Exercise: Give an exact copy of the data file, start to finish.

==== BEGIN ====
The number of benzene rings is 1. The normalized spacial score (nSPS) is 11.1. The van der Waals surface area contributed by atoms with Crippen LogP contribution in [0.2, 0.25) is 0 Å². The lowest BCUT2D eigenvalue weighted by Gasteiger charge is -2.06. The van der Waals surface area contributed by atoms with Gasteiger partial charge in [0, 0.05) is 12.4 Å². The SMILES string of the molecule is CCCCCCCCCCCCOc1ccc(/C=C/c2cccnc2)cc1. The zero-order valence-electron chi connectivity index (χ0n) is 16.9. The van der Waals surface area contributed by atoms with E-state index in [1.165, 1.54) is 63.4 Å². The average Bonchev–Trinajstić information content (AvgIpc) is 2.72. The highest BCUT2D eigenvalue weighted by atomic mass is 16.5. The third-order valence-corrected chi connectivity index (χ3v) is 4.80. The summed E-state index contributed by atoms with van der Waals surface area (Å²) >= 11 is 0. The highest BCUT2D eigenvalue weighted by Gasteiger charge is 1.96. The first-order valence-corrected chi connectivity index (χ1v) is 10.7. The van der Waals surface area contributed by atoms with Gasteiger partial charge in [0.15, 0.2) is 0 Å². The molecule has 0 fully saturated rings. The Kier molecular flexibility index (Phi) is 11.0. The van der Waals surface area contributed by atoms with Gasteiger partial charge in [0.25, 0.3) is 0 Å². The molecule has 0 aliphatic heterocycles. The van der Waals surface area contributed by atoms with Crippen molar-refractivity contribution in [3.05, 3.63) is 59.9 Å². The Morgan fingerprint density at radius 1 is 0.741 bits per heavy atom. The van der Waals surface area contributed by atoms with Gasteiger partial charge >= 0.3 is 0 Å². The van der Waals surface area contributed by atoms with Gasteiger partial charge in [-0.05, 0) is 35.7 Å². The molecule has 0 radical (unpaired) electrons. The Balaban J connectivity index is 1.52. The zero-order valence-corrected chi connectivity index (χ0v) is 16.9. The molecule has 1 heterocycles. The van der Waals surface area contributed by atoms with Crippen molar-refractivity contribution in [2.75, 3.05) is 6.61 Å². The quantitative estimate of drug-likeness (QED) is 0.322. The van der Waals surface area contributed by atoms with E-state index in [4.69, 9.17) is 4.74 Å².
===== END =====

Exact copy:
The number of benzene rings is 1. The normalized spacial score (nSPS) is 11.1. The van der Waals surface area contributed by atoms with Crippen LogP contribution in [0.2, 0.25) is 0 Å². The lowest BCUT2D eigenvalue weighted by Gasteiger charge is -2.06. The van der Waals surface area contributed by atoms with Gasteiger partial charge in [0, 0.05) is 12.4 Å². The SMILES string of the molecule is CCCCCCCCCCCCOc1ccc(/C=C/c2cccnc2)cc1. The zero-order valence-electron chi connectivity index (χ0n) is 16.9. The van der Waals surface area contributed by atoms with E-state index in [1.165, 1.54) is 63.4 Å². The average Bonchev–Trinajstić information content (AvgIpc) is 2.72. The highest BCUT2D eigenvalue weighted by atomic mass is 16.5. The third-order valence-corrected chi connectivity index (χ3v) is 4.80. The summed E-state index contributed by atoms with van der Waals surface area (Å²) >= 11 is 0. The highest BCUT2D eigenvalue weighted by Gasteiger charge is 1.96. The first-order valence-corrected chi connectivity index (χ1v) is 10.7. The van der Waals surface area contributed by atoms with Gasteiger partial charge in [0.15, 0.2) is 0 Å². The molecule has 0 fully saturated rings. The Kier molecular flexibility index (Phi) is 11.0. The van der Waals surface area contributed by atoms with Gasteiger partial charge in [0.25, 0.3) is 0 Å². The molecule has 0 aliphatic heterocycles. The van der Waals surface area contributed by atoms with Crippen molar-refractivity contribution in [3.05, 3.63) is 59.9 Å². The Morgan fingerprint density at radius 1 is 0.741 bits per heavy atom. The van der Waals surface area contributed by atoms with Gasteiger partial charge >= 0.3 is 0 Å². The van der Waals surface area contributed by atoms with Gasteiger partial charge in [-0.05, 0) is 35.7 Å². The molecule has 0 radical (unpaired) electrons. The Balaban J connectivity index is 1.52. The zero-order valence-corrected chi connectivity index (χ0v) is 16.9. The molecule has 1 heterocycles. The van der Waals surface area contributed by atoms with Crippen molar-refractivity contribution in [2.75, 3.05) is 6.61 Å². The quantitative estimate of drug-likeness (QED) is 0.322. The van der Waals surface area contributed by atoms with E-state index in [4.69, 9.17) is 4.74 Å².